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Sunday, 20 October 2019

Egypt’s beleaguered prosecutor-general resigns

Morsi-appointed prosecutor-general Talaat Abdullah steps down following protests by judges; Supreme Judiciary Council has yet to accept resignation

Ahram Online , Monday 17 Dec 2012
General prosecution
Hundreds of judges and prosecution personnel staged a protest in front of the prosecutor-general's office (Photo: Al-Ahram)
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Judge Talaat Ibrahim Abdullah has tendered his resignation late Monday as Egypt’s prosecutor-general, succumbing to mounting pressure from judges and prosecutors only weeks after being appointed by President Mohamed Morsi.

Hundreds of judges and prosecutors had gathered at his office earlier in the day after marching from the Judges' Club building, in protest of Morsi's decision to replace Mubarak-era prosecutor-general Abdel-Meguid Mahmoud with Abdullah.

Representatives from the protesters met with Abdullah's deputy Adel El-Said but failed to reach a conclusion. Accordingly, a group of protesters attempted to enter the prosecutor-general's office to demand a meeting, but security forces deployed to his office banned them from doing so.

Later in the day, El-Said presented Abdullah's handwritten resignation to the protesters.

Al-Ahram’s Arabic news portal reported that Abdullah left his office shortly afterwards escorted by security forces. Protesters chanted in support of the decision.

Abdullah’s resignation has yet to be accepted by the Supreme Judiciary Council.

The appointment of Abdullah as prosecutor-general was announced after Morsi issued his controversial Constitutional Declaration, which made the president's decisions impervious to judicial challenge in November.

In December, Mahmoud, who had been Egypt’s prosecutor-general since 2006, was appointed as head of Egypt’s Court of Appeal upon his request.

Morsi had previously attempted to dismiss Mahmoud and appoint him as the Egyptian ambassador to the Vatican in October.

The latter, however, challenged the president’s decision saying it was illegal and so was able to temporarily keep his position.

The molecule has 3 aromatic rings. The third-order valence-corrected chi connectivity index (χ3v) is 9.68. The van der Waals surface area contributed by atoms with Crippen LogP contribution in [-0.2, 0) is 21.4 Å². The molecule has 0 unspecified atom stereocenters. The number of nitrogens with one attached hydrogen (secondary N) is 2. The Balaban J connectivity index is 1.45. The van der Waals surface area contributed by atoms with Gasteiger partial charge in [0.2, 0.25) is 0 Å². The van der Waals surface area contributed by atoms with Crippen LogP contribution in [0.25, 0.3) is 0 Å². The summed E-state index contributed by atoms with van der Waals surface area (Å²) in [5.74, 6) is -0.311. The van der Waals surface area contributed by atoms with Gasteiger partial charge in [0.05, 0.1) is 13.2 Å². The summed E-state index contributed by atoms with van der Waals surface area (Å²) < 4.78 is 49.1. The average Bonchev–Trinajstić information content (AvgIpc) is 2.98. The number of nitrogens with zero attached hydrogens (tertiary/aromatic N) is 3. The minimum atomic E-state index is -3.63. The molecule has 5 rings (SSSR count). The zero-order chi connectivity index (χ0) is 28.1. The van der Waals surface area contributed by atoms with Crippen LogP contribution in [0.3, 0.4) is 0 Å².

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Khaled Abdullah
18-12-2012 02:35pm
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Dichatomy
We are divided about basic human rights of freedom and other nations are moving forward to science/technology. Shame on who claim to be reformers to control the country and its wealth. It is all about money and power.
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Karim
19-12-2012 06:02am
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i´m for Human rights but
i`m for Human Rights but stop telling us that human rights are a precondition for success. Nazis were brilliant scientist. Zionist are good scientist. And china will become the world power.
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hossain
18-12-2012 10:14am
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beware of mubarak's men
they r all mubarak era judges
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Jisan
18-12-2012 07:15am
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Shame
It's now crystal clear that those judges don't want to try Mubarak. Because they are felools.
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Ahmed
18-12-2012 07:09am
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Mubarak Remnants
There is no secrete now,Mubarak diehard remnants in judiciary trying their level best to derail the democratic system and elected president and bring back their old masters. Dissolving the first ever free and fiar elected parliment and then trying to wind up the shura council and consituent assembly was part of their agenda.It's now imperative to clean up the judiciary from these corrupt & political elements if egyptian want to excel in path of a strong democratic system.
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Nazeer Ataullah
19-12-2012 10:35am
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You are right
You are exactly right Mr. ahmed
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Noor el Huda
18-12-2012 05:42am
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Drustrated judges
The Mubarak judges are indeed frustrated. They wanted to undo the revolution and foil the referendum. Hence their latest feat.
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deen
18-12-2012 03:49am
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now game is almost over
it seems opposition judges are frustrated on their inability to challenge referendum new charter will give the power to people
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Arnil
19-12-2012 06:00pm
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Game NOT over
The only balance of power are these judges. Otherwise Democrary is gone and theocracy is now.
Arnil
19-12-2012 06:00pm
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Game NOT over
The only balance of power are these judges. Otherwise Democrary is gone and theocracy is now.
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